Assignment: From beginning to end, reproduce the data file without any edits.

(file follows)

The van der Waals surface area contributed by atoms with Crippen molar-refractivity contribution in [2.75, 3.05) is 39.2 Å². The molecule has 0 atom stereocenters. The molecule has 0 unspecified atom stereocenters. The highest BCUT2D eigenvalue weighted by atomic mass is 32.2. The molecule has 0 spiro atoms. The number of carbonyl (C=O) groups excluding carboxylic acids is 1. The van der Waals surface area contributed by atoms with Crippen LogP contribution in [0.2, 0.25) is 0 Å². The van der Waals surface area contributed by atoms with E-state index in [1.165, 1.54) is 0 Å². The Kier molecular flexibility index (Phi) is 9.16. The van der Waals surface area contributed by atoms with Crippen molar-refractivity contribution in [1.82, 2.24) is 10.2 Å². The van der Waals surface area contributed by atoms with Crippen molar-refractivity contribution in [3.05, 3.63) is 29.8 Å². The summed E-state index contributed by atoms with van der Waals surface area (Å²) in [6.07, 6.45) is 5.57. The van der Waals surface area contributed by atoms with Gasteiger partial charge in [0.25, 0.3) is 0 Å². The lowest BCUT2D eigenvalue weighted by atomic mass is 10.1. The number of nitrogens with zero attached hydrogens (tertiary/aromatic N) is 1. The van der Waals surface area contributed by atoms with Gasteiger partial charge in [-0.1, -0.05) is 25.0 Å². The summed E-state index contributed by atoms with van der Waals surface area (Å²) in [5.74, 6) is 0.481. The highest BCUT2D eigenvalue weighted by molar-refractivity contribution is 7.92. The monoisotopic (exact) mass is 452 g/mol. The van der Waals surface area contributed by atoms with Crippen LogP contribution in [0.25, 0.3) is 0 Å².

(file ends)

The van der Waals surface area contributed by atoms with Crippen molar-refractivity contribution in [2.75, 3.05) is 39.2 Å². The molecule has 0 atom stereocenters. The molecule has 0 unspecified atom stereocenters. The highest BCUT2D eigenvalue weighted by atomic mass is 32.2. The molecule has 0 spiro atoms. The number of carbonyl (C=O) groups excluding carboxylic acids is 1. The van der Waals surface area contributed by atoms with Crippen LogP contribution in [0.2, 0.25) is 0 Å². The van der Waals surface area contributed by atoms with E-state index in [1.165, 1.54) is 0 Å². The Kier molecular flexibility index (Phi) is 9.16. The van der Waals surface area contributed by atoms with Crippen molar-refractivity contribution in [1.82, 2.24) is 10.2 Å². The van der Waals surface area contributed by atoms with Crippen molar-refractivity contribution in [3.05, 3.63) is 29.8 Å². The summed E-state index contributed by atoms with van der Waals surface area (Å²) in [6.07, 6.45) is 5.57. The van der Waals surface area contributed by atoms with Gasteiger partial charge in [0.25, 0.3) is 0 Å². The lowest BCUT2D eigenvalue weighted by atomic mass is 10.1. The number of nitrogens with zero attached hydrogens (tertiary/aromatic N) is 1. The van der Waals surface area contributed by atoms with Gasteiger partial charge in [-0.1, -0.05) is 25.0 Å². The summed E-state index contributed by atoms with van der Waals surface area (Å²) in [5.74, 6) is 0.481. The highest BCUT2D eigenvalue weighted by molar-refractivity contribution is 7.92. The monoisotopic (exact) mass is 452 g/mol. The van der Waals surface area contributed by atoms with Crippen LogP contribution in [0.25, 0.3) is 0 Å².